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The ABC of Kalarippayattu: A martial art of the Orient

     Remember the legendary Bruce Lee in Enter the Dragon? Martial arts thrived in the ancient Orient.

     While Japan and China had their judo, kung fu, karate, jiu jit su etc, India had in its southern coastal strip of Kerala, from very early period, a warfare system known as kalarippayattu. History has that the art form was taken to the east and the far east Asia by the Buddhist monks who once upon a time, say, a couple of thousand years ago, roamed around this part of the country.

     In those days the term `kalari' meant a gymnastic school. Later on it came to mean simply a nursery school under a guru/master, where the alphabet and numbers were taught to the tiny-tots. Today even that is extinct with the advent of modern education. And the term `payattu' meant gymnastic combat. Today there is a concerted attempt to revive the good old fighting system.

     The practice had similarities with south Karnataka's Garadu and Sri Lanka's Kandyan Haramba Salawa. In Kerala it was an integral part of the social and political system of the medieval period. However, there was no region then demarcated as Kerala. Instead, there were principalities and fiefdoms or nadus and desams. Fightings were frequent. Each principality used to keep its own army of trained fighters. Certain families used to be skilled in the art traditionally as a matter of social prestige.

     In the custom of angam or single combat also professional fighters were required. In angam, any individual or family dispute used to be settled by engaging a professional fighter by each side and the winning side would be declared as having won in the dispute. This was a source of income for the fighter, by way of fee, as well as for the political authority, accruing in the form of levy from the disputing parties. A majority of the fighters belonged to the Nair community. Medieval ballads describe how even women emerged as ferocious fighters learned in the techniques of kalarippayattu.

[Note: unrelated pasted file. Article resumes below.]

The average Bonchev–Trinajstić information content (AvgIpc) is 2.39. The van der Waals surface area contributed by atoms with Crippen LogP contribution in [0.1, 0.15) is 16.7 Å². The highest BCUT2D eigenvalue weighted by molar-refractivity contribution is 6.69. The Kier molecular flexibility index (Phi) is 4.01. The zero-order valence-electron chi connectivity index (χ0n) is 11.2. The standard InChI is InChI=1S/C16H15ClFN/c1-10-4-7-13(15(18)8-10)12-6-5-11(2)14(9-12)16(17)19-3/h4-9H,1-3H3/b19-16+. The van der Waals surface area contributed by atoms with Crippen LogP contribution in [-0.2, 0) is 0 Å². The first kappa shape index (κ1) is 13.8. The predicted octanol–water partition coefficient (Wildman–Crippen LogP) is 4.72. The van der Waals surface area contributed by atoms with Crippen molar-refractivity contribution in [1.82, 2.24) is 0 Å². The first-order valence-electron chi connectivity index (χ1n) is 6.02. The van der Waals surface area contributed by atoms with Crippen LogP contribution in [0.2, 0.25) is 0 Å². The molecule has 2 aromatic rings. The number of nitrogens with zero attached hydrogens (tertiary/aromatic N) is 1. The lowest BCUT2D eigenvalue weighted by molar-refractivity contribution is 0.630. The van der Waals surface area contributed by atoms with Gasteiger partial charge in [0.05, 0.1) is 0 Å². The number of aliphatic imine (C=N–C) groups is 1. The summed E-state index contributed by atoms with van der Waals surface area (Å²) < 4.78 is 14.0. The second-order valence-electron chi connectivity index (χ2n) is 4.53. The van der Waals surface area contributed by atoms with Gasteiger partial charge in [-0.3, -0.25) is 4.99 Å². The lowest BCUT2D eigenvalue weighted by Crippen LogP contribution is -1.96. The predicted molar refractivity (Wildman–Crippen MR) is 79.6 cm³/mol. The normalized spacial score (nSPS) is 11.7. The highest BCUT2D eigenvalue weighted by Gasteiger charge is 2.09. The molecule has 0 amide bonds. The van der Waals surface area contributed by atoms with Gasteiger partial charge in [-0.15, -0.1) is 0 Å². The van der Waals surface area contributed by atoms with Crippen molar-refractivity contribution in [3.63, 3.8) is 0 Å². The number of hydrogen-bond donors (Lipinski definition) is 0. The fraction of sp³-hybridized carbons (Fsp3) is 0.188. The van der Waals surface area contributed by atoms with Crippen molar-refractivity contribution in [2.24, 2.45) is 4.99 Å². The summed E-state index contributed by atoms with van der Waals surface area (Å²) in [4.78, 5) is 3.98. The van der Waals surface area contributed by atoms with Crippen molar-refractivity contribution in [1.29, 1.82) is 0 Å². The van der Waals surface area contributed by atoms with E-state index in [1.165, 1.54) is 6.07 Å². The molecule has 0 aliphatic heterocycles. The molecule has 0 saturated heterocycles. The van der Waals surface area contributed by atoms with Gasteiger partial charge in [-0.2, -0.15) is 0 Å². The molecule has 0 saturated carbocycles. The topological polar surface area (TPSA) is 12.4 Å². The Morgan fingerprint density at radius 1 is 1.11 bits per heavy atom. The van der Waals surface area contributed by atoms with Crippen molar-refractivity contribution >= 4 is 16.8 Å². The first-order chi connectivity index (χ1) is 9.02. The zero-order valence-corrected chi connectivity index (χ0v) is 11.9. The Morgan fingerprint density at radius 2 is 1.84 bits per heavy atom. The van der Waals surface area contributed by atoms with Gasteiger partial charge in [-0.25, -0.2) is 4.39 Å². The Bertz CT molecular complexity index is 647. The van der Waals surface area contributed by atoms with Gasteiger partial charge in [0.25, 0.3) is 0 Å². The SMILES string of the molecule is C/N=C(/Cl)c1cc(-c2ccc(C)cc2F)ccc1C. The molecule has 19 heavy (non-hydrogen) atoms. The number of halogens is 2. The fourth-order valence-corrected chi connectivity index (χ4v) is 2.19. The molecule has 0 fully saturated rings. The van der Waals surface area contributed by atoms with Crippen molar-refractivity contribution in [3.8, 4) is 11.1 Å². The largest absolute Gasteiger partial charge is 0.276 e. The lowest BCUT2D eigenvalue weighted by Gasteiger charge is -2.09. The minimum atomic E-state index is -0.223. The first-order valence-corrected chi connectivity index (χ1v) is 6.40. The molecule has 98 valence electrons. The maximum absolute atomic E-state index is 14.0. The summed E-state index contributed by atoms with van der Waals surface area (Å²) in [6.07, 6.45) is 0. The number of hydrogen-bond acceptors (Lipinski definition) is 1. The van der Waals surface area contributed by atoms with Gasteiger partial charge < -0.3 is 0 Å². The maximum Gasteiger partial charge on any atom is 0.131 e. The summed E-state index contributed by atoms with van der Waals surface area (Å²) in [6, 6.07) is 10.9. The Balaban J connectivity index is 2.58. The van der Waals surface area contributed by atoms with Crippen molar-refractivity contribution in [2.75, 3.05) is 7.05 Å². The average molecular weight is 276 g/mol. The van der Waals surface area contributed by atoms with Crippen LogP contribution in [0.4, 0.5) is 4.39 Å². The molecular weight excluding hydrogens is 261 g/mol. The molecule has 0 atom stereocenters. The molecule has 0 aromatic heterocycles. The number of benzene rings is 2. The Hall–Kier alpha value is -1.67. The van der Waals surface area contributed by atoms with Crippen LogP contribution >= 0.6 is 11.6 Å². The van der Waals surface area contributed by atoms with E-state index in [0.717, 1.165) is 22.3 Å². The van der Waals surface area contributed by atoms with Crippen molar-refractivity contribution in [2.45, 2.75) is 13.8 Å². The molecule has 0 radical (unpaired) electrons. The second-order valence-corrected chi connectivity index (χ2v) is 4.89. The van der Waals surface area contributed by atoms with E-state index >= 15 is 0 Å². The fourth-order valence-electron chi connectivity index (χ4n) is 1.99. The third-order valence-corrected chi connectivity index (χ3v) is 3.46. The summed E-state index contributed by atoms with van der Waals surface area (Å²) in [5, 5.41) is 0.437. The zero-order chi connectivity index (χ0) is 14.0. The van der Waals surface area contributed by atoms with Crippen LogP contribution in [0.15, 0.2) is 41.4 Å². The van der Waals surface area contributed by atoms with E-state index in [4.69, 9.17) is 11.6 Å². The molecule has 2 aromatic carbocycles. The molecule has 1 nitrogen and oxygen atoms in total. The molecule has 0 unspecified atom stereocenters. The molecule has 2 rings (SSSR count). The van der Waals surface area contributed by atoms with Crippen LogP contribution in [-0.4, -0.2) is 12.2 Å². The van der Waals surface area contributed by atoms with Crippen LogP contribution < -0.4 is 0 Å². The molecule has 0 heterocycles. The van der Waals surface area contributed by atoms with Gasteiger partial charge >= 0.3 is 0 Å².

With the advent of the British East India Company in the early 19th century, the system began to decay and disappear. The colonisers wanted to destroy the martial character of the community, especially in the northern parts, then called as Malabar. Folk stories and ballads and technical treatises of those days throw light on the nuances of the techniques and practice of the warfare.

     The kalari's ground structure was described as of several types such as aimpatheerati (52 feet), nalpatheerati (42 feet), muppatheerati (32 feet), pathinetteerati (18 feet) and pantheerati (12 feet). The most common among them was the nalpatheerati (42 feet). All types had a width of half their length, except Pantheerati, which was a square.

     From under the structure the ground was dug and a pit was created of, say, six feet depth. Various spots around the structure were dedicated to various gods and goddesses and the preceptor. There was a metaphysical belief that a structure of the kalari represented the universe. The basis of the training was physical exercises and discipline. At seven years of age, a student joined the gurukul. The uzhichil or oil massage was an essential part of the training. Each combination of steps learned was called an adavu. The training started in the morning wearing kacha, a cloth six feet in length and one foot in width wound around the waist. A belt was also tightened around that.

     After the physical training, the students were taught how to use weapons. Cheruvati was a small stick about 22 inches in length to give blows and to resist blows. Kathi (dagger), sword, kuntham (spear) and urumi were metallic weapons. The practice of kalarippayattu declined over the centuries but it gave shape to the later forms of classical dances such as Kathakali, Kutiyaattam, Theyyam etc.

-RM Nair

Also Read: Kalarippayattu - A Study, Some Preliminary Thoughts, The Source of Kalari, The Circumstances & Alliance, Dhanurvadic Tradition, Power in Antiquity, System & Techniques, The Concept of Sakti, Conclusion

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